653 F2d 1031 Cole v. Elliott Equipment Corporation
653 F.2d 1031
Wyman W. COLE, Plaintiff-Appellant,
ELLIOTT EQUIPMENT CORPORATION, Defendant,
McCullagh Leasing, Inc., Defendant-Appellee.
United States Court of Appeals,
Aug. 21, 1981.
Arnold, Lavender, Rochelle, Barnette & Franks, E. Ben Franks, Texarkana, Ark., for plaintiff-appellant.
Hubbard, Patton, Peek, Haltom & Roberts, James N. Haltom, Texarkana, Tex., for Elliott Equipment Co.
C. Edward Fowler, Jr., Barbara Pilo, Dallas, Tex., for McCullagh Leasing, Inc.
Appeal from the United States District Court for the Northern District of Texas.
Before BROWN, POLITZ and TATE, Circuit Judges.
POLITZ, Circuit Judge:
In this diversity jurisdiction suit, Wyman W. Cole asserts a products liability claim against the manufacturer and the third-party financier of an aerial basket. Determining that the arrangement by which the equipment was financed, although labeled a "lease" was actually a financing agreement, the trial court concluded that § 402A of the Restatement of Torts1 was not applicable and granted defendants' motion for summary judgment dismissing the claim. We affirm.
Cole, a lineman employed by R. S. Goodman Company, was injured when the sixty-five foot aerial basket he occupied drew an arc from high voltage transmission lines and burned. The aerial basket was manufactured by Elliott Equipment Corporation2 and was purchased by Cole's employer. Goodman purchased the equipment in 1972. The president of Goodman selected the equipment, negotiated the specifications and price and accepted delivery from the manufacturer. McCullagh provided the funds for the purchase but did not participate in the design or manufacture or in the selection by Goodman. McCullagh never had possession of the aerial basket; it does not have nor does it claim to have expertise or special knowledge about the utility contracting business; and it neither acquires nor holds for sale or lease equipment such as the aerial basket. McCullagh, a wholly owned subsidiary of Commercial Credit Company, is engaged in business finance.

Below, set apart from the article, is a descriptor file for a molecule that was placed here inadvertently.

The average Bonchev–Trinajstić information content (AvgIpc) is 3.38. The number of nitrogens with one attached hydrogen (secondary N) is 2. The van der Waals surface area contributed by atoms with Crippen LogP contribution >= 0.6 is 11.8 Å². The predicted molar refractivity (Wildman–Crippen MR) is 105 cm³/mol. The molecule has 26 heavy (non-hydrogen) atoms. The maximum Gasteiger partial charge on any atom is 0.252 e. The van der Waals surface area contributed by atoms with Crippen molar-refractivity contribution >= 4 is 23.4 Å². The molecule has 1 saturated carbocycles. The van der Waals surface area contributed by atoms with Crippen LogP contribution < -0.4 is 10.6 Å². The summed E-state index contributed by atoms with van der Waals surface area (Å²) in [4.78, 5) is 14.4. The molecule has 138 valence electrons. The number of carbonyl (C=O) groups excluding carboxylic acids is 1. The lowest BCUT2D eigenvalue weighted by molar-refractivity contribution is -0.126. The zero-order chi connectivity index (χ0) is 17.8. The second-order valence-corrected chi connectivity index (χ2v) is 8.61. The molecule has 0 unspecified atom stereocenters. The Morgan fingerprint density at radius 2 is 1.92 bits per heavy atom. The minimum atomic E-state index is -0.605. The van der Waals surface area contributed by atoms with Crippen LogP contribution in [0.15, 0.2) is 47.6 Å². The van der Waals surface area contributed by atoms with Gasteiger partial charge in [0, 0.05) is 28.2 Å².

The motion for summary judgment is necessarily based on a determination of the legal relationship existing between Goodman and McCullagh, specifically, the arrangement with respect to the aerial basket.
The written agreement under which McCullagh provided the funds to Goodman for the purchase of the Elliott basket is entitled "Vehicle Lease." The instrument was executed by Goodman and McCullagh in 1971 to finance the acquisition of trucks and other equipment. The "lease" contains a number of terms including: (1) title is retained in lessor; (2) "the relationship between lessor and lessee shall always and only be that of lessor and lessee"; (3) lessee must secure, for the benefit of lessor, liability and property damage insurance; (4) rent is to be payable monthly; (5) at any time after 12 months lessee may sell the equipment; (6) lessee is completely responsible for maintenance; and (7) the term of the lease is determined by the lessee. As stated in the affidavit of Frederick Chase, the assistant regional manager for McCullagh, the rental figure includes a "service fee" which is based on an interest factor related to the prime rate of interest.